Armen Bakirtzian had one of his best moments last December in an operating room at Mount Sinai Hospital in Toronto. After more than six years of developing and prototyping miniaturized sensor technology that improves the accuracy of implant selection and positioning during hip replacement surgery, Mr. Bakirtzian and his business partners finally saw their product used for the first time in the O.R.
"It's a long journey to commercialize a medical device," says Mr. Bakirtzian, CEO of Intellijoint Surgical Inc., the Waterloo-based company he founded with two former university classmates. "My co-founders and I were in the operating room when our product was first used in the surgical field – it was like an early Christmas present."
Mr. Bakirtzian and his partners developed their product while studying engineering at the University of Waterloo. Other technologies that do the same thing are available today, but because they are large and very expensive, most hospitals in Canada don't use them when doing hip replacements.
"Right now, implant selection and placement is done by eye, guided by the orthopedic surgeon's professional judgement," says Mr. Bakirtzian. "Unfortunately, this sometimes leads to the implant being positioned incorrectly or one leg being longer than the other. There are numbers out there that suggest 30 per cent of patients are dissatisfied with the outcome of their hip replacement surgery, largely due to discrepancy in leg length."
Mr. Bakirtzian and his co-inventors knew they had a viable medical product, but they also knew that developing it and getting it to market would be a complex and costly undertaking.
"Access to capital is a problem for a lot of businesses in this country," says Mr. Bakirtzian. "That problem is more pronounced for hardware companies and even more so for medical device companies."
Because they typically lack credit history and collateral, small business start-ups often find it hard to secure a loan. According to Statistics Canada, close to 80 per cent of the country's entrepreneurs use their personal savings to support their start-up.
Mr. Bakirtzian and his partners did something different. In 2010, two years after graduating from university, they entered an Ontario government competition for young entrepreneurs, through the Ontario Centres of Excellence. They won, and received a loan of $18,000. Shortly after, they launched Intellijoint.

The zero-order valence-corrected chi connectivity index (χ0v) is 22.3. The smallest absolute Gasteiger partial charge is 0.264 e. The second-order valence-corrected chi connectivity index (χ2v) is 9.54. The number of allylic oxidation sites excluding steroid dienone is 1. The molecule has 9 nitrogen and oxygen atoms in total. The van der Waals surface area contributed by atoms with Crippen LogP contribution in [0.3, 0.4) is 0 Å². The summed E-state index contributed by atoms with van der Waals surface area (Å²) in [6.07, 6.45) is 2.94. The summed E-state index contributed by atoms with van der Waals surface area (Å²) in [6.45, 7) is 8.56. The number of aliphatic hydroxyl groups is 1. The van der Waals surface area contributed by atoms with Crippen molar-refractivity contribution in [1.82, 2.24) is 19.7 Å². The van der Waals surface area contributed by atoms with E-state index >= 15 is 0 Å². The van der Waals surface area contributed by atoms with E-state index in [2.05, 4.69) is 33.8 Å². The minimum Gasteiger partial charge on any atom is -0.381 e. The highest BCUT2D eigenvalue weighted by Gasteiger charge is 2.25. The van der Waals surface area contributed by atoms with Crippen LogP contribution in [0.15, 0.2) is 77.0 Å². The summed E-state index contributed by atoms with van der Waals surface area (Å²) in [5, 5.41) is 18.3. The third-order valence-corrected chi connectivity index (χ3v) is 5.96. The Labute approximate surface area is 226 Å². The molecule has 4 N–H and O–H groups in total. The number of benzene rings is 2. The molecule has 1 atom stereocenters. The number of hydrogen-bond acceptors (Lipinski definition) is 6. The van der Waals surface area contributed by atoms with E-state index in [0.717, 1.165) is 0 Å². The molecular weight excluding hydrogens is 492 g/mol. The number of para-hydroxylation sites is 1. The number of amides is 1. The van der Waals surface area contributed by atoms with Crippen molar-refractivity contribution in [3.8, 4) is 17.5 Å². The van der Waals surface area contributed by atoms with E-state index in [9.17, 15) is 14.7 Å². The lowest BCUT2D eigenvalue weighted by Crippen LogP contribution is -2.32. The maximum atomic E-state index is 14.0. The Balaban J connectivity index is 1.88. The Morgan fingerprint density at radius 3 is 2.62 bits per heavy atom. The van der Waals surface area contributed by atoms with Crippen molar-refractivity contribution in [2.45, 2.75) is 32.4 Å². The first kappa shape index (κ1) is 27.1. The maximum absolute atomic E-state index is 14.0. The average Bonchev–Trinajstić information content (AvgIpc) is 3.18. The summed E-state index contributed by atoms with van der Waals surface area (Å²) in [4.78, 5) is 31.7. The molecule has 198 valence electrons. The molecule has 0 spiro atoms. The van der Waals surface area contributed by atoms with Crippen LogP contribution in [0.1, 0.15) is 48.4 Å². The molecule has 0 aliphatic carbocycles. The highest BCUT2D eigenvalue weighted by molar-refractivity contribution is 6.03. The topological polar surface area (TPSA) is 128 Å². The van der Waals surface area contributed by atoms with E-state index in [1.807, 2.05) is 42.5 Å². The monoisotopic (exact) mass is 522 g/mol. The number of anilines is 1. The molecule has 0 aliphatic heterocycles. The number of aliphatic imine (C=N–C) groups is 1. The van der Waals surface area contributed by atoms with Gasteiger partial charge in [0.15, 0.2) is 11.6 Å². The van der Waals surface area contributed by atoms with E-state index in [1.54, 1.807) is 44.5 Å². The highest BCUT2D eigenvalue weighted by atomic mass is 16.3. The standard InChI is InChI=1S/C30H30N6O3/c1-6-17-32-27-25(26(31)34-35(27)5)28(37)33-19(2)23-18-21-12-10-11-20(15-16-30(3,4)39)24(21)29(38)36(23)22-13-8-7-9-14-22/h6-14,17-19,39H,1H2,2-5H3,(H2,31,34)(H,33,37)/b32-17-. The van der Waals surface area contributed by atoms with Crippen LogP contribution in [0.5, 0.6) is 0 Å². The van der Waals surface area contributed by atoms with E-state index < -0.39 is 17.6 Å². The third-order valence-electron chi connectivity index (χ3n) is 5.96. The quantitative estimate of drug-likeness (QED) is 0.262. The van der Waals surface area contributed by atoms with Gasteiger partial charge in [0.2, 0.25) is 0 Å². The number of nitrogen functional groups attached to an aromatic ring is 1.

As they improved and prepared their technology for market launch, the co-founders continued to apply for grants and loans through other government and non-profit organizations. They received funding from the National Research Council and the Canadian Youth Business Foundation, now known as Futurpreneur Canada. They also received additional funding from the Ontario Centres of Excellence.
Intellijoint's approach to early-stage financing puts them in the minority among small and mid-sized businesses, of whom only about nine per cent seek loans or grants from government sources.
Gerry Fung, group manager, business services at NorthBridge Consultants, a Cambridge, Ontario consulting firm that helps companies access government funding, says many government loans and grants are targeted to established, cash-flowing companies with a track record of growth and success. But there are federal and provincial funding programs for small and start-up businesses, particularly those with innovative products or services.
Many small businesses fail to take advantage of these funding programs either because they don't know they exist or they think they're ineligible, says Mr. Fung. Most entrepreneurs are also busy running their business and they lack the knowledge and support to go through the entire application and review process.
"Securing government funding can be time-consuming," says Mr. Fung. But the effort can be worth it, he adds. In addition to providing funding, government grant programs often support recipients with other benefits.
"They give you exposure because the government announces grant awards in the press," says Mr. Fung. "They also give you access to government consultation and business experts, because once they invest in you they want you to succeed."
That was certainly the case with Intellijoint. The young entrepreneur competition that it won in 2010 connected Mr. Bakirtzian and his partners with a doctor who opened doors for them at Mount Sinai Hospital. The same doctor is now a member of Intellijoint's advisory board.
"We really benefited not just financially from government funding, but also by meeting people who supported us and by gaining validation with angel investors,"
says Mr. Bakirtzian, whose company has now raised about $7-million in financing. "Applying for government and non-profit funding is a lot of work, but I don't think people should be discouraged from doing it."
|TIPS FROM CIBC|
1. Do the research
2. Create your business plan
3. Find your niche
For more business tips from CIBC, please visit: cibc.com/startstrong.
This content was produced by The Globe and Mail's advertising department, in consultation with CIBC. The Globe's editorial department was not involved in its creation